How England made the Euro 2020 final
We use your sign-up to provide content in ways you’ve consented to and to improve our understanding of you. This may include adverts from us and 3rd parties based on our understanding. You can unsubscribe at any time. More info
Gareth Southgate has told his players to forget being the nation’s good guys this weekend and choose what colour medal they want. England go into the European Championship final having already won over the country with their attitude and spirit. But Southgate has challenged them whether that is enough to take from the biggest game of their lives.
“Whatever happens now, they’re all going to take a medal which has not happened for decades to an England group and they deserve it,” he said. “They’ve been an absolute pleasure to work with and I can’t speak highly enough of them.
“We know the size of the challenge but what a brilliant challenge for us to have and what a brilliant opportunity for the players to write one more piece of history.
“I said to the players on Thursday all of these other bits, the legacy bits they have achieved, people are respecting how they’ve been acting and respecting that they represent the country in the right way.
“But now they have a choice of what colour medal? And that in the end is what, yesterday and today and tomorrow and the matchday are all about.
“We can win it, but we’ve got to get it spot on. Their focus, their preparation, is going to have to be spot on to achieve what they want.”
To that end, Southgate has not allowed himself even a single minute of daydreaming since leaving the Wembley pitch after beating Denmark on Wednesday.
“It was strange the other night, because once I’d finished embarrassing myself on the pitch, I wasn’t pinching myself saying, ‘We’re in the final,” he said,
“It was we’ve got to get this right now. How do we get this game right? Because I know it won’t be enough for me and for the rest of the staff and for the players if we don’t if we don’t win it now.”
For once Southgate is lost for an answer. “No, I’ve no idea who’d play me in the film,” he said. “Well, he’d be a good-looking fella, obviously.”
It is the Hollywood story waiting to happen. A young kid, harrowed expression on his face, has just let his nation down by missing the penalty that keeps glory tantalisingly out of reach for another few years of hurt at least.
But fast forward 25 years, the man nobody wanted has been forced to take over managing the team when nobody else wanted the job and in just five years is on the verge of making a new history to redeem himself forever.
“I could see why the sort of film script or whatever,” Southgate said. “And I didn’t want the manager’s job, no, because I knew that when we have had difficult tournaments as a country, the FA come under scrutiny.
“So there is not going to be any enthusiasm for an FA man getting the job and I know people saw me as an FA man.”
Southgate had served as head of elite development from 2011 till 2013 but found resistance even to getting the national centre for excellence up and running frustrating from an organisation which was too backward thinking for the 21st century.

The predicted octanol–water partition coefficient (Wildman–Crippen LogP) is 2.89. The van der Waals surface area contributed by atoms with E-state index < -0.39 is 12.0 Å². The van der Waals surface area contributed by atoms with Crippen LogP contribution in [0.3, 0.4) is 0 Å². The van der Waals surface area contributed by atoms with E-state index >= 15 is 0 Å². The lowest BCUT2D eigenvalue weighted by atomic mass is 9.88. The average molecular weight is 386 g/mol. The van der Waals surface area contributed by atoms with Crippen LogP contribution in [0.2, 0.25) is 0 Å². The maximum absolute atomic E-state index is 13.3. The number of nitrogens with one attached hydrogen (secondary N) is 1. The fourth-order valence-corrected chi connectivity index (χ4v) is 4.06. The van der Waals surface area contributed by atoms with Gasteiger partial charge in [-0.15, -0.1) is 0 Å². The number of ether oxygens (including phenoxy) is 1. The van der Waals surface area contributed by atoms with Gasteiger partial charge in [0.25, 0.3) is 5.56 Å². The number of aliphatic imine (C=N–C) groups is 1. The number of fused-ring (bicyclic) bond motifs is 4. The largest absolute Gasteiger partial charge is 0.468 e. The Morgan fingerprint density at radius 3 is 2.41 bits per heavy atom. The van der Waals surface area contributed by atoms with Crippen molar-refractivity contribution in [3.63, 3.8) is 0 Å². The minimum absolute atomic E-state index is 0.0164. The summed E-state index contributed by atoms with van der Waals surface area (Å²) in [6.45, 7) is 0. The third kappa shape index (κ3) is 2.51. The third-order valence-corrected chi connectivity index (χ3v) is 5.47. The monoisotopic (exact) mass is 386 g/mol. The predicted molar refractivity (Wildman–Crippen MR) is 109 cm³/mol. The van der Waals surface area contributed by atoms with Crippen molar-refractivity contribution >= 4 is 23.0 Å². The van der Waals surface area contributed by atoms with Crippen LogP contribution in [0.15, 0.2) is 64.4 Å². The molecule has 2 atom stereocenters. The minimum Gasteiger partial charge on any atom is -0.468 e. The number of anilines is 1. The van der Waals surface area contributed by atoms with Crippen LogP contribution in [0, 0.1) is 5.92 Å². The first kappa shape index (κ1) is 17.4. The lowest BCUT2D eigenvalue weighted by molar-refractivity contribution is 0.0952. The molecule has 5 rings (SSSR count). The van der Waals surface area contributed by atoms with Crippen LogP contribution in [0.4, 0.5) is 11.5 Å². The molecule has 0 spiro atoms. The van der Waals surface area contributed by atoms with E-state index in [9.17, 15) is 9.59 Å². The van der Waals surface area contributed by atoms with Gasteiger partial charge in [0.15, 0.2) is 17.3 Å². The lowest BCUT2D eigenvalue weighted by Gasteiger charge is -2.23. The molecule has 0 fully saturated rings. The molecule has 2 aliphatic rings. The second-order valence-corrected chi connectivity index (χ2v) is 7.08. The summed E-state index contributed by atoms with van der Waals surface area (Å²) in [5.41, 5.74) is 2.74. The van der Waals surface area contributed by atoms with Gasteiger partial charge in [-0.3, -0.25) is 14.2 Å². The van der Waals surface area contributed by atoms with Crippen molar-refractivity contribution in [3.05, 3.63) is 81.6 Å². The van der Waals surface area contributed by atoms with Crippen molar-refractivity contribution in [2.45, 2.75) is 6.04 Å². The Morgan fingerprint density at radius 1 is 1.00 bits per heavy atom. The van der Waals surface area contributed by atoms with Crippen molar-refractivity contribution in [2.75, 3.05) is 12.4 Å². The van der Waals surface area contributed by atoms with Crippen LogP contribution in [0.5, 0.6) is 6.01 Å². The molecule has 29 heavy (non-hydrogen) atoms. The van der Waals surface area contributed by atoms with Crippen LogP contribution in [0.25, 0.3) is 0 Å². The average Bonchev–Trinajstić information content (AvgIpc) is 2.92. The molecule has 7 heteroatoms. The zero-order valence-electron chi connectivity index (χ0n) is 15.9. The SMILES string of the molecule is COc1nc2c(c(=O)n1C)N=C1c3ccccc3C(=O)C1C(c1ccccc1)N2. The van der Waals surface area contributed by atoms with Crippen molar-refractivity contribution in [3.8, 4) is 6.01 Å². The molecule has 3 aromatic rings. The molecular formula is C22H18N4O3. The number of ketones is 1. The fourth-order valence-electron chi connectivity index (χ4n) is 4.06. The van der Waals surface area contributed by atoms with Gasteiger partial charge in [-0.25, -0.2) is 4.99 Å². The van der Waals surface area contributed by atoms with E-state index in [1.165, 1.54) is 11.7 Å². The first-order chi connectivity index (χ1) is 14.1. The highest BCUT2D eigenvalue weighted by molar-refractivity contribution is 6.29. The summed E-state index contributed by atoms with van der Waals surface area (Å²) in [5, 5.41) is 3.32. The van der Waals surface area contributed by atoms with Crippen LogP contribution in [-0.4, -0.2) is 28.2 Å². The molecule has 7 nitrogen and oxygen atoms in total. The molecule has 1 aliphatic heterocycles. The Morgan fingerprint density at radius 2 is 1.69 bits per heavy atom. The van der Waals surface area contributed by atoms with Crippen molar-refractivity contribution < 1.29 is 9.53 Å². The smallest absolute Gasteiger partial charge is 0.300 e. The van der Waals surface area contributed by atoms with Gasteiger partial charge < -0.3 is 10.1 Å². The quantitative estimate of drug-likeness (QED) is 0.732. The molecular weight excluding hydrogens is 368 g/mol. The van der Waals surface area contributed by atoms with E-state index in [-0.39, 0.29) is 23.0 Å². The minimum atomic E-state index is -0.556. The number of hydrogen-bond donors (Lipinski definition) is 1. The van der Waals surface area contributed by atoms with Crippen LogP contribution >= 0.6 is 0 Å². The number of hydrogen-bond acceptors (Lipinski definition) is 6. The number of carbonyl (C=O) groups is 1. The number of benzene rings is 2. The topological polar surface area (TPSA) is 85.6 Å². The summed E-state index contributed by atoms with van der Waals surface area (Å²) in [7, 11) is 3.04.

When construction of the St George’s Park training complex was finally completed, he felt the potential might be there after all. He signed up to take the under-21 side – giving him the chance to work with young players like the one who had fluffed his big moment in the spotlight in 1996.
And he had a story he could tell them which they could all relate to.
“If I’m talking to young people now, hopefully what they’ve seen is that those sorts of moments in your life don’t have to define you,” he said.
Heart-warming moment Mason Mount gives his England shirt to young girl
“You have to work your way through them and develop resilience. There’s a really fine balance now, because we know young people need support and we’ve got to treat them in certain ways.
“But if you’re trying to achieve extraordinary things, which our players are, then you’re into an environment that is a lot more hostile, and it can’t always be supportive.”
“Moreover, once his young players step over the white line at Wembley tomorrow night, there is very little he can do to help them.”
It is at this point the subtle background music swells and we have an epic on our hands.
“You’ve got to play in front of 90,000 people,” Southgate, now sounding more like Morgan Freeman. “You’re in the Colosseum and it’s the thumbs up or thumbs down. That can’t always be a cuddly, warm environment.
“You’ve got to have resilience, or you’ve got to develop resilience.”
But in the end, as England showed even with their semi-final exit in the 2018 World Cup, a nation can become united.
“What hit me coming back from Russia was families coming up to me on the street, people coming up to me on the street from all backgrounds of our country and saying they felt they could go to a game now and not be abused at the stadium, connect with the team,” Southgate said. “They felt part of it.
“That inclusivity is really important for us because I think that is what modern England is.” It sounds like the perfect happy ending – but there is a catch.
“You still have to win football matches,” Southgate concluded. “You get lovely messages that say whatever happens now… But that won’t be how it will be on Monday. I get the story.”
Probable England vs Italy XIs
ENGLAND (4-2-3-1): Pickford; Walker, Stones, Maguire, Shaw; Rice, Phillips; Saka, Mount, Sterling; Kane
ITALY (4-3-3): Donnarumma; Di Lorenzo, Bonucci, Chiellini, Emerson; Verratti, Jorginho, Barella; Chiesa, Immobile, Insigne
Source: Read Full Article